Not all grape varieties are suited to the production of sparkling wines or, better to say, not all the varieties are suited to a specific technique. There mainly are two techniques used for the production of sparkling wines: the so called Classic Method providing for the refermentation of a wine in the bottle and the Charmat Method, or Martinotti, which provides for the refermentation of the wine in a closed tank, that is large container hermetically sealed. Grapes having appreciable aromatic qualities are better suited to the Charmat method, a system ensuring a better keeping of grapes aromas, whereas Classic Method is mainly used for the production of sparkling wines having more complex organoleptic qualities as well as a fuller body. On this regard, it should be said both methods were probably invented in Italy. The closed tank method was in fact invented by Federico Martinotti in 1895, at those time headmaster of the Experimental Institute of Enology of Asti, a project then improved around 1910 by French Eugène Charmat, whose name has been then associated to the method.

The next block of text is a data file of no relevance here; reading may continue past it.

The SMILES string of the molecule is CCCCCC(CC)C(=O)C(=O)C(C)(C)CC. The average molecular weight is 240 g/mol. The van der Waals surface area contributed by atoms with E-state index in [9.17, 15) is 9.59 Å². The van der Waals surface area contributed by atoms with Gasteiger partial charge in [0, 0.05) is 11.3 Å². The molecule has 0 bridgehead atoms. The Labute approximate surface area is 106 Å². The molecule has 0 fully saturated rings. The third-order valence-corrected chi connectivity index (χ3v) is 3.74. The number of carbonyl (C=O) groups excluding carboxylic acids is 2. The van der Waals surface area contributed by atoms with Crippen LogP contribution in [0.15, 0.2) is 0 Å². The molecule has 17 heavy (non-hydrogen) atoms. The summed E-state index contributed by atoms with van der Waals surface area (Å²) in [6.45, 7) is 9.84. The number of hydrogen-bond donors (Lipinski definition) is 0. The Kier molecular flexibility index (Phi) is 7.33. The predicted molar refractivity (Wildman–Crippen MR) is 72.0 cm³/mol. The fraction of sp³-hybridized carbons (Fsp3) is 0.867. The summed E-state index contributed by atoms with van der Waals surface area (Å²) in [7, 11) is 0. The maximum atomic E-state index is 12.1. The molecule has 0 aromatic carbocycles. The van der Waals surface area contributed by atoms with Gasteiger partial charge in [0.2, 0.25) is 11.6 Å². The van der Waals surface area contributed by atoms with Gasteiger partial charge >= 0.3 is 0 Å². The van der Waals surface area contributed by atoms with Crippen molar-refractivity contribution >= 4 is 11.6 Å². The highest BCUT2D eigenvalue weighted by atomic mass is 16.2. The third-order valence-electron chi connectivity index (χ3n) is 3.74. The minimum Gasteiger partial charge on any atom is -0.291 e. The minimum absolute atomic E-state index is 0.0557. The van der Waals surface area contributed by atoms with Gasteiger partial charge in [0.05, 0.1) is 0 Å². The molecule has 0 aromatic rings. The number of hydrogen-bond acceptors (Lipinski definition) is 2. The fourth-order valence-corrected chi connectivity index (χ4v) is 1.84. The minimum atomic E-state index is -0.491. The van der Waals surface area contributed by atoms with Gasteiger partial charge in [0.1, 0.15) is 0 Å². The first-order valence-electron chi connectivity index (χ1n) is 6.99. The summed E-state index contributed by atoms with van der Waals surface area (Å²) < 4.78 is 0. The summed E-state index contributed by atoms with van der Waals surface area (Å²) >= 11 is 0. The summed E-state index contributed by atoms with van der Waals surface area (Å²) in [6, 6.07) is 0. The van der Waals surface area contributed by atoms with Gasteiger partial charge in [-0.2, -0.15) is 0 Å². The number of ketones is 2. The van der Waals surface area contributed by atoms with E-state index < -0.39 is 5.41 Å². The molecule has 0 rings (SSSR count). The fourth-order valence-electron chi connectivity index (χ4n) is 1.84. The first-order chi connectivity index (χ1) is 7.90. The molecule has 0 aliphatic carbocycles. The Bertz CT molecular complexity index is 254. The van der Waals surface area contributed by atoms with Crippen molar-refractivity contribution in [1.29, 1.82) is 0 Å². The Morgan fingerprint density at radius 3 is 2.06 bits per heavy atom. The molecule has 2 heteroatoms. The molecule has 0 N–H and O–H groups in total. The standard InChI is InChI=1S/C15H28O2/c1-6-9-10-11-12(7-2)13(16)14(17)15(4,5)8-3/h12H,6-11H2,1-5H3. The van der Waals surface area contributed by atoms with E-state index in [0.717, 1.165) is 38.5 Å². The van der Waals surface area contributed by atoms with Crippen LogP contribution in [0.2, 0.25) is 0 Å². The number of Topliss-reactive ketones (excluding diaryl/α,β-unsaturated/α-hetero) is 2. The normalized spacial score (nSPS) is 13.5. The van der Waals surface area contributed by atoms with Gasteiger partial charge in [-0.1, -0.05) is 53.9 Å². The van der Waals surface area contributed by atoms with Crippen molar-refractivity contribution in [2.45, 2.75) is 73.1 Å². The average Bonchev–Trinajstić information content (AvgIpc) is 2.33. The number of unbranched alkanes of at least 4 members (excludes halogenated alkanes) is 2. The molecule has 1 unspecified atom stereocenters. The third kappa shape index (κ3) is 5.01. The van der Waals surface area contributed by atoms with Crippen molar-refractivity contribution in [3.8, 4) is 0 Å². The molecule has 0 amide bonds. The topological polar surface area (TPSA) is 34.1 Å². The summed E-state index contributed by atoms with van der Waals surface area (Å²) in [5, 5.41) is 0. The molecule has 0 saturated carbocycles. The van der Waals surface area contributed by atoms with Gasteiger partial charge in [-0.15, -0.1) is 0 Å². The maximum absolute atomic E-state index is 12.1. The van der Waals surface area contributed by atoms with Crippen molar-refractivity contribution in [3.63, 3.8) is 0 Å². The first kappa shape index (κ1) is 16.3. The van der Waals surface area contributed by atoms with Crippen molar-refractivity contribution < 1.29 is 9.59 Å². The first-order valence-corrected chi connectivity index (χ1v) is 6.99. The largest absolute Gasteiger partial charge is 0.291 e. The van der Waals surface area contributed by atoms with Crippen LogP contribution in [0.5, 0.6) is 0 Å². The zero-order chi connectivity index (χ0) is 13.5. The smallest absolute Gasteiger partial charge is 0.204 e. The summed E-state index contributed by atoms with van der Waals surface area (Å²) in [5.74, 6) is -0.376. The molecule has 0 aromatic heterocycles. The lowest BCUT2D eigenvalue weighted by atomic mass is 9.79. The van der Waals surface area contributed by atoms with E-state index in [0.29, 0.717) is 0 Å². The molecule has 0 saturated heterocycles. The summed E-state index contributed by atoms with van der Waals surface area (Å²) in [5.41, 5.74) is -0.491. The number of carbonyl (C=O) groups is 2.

Also the Classic Method seems to have its origins in Italy. Both Francesco Scacchi, a doctor from Fabriano who lived between 1500s and 1600s, as well as Andrea Bacci - a doctor from Marches who lived in the 1500s - described in their books methods for the production of sparkling wines. The method described for making a wine piquant - this is how sparkling wines were called in Italy at those times - is similar to the method used for the refermentation in bottle and which then became very popular for the production of Champagne. Also history of wine making seems to be, like to say, by the side of Italian bubbles produced with local varieties, as at the times of Scacchi and Bacci, the renowned Chardonnay and Pinot Noir were not present in our country yet. At this point we have to consider whether the quality of the sparkling wines produced with these grapes are interesting or not. The results obtained so far are quite different one from another, from ordinary sparkling wines to truly excellent ones. In other words, the future of Italian bubbles made with autochthonous varieties is certainly long and with a long way to go - despite they walked a long way already - and it will certainly be very sparkling. Cheers!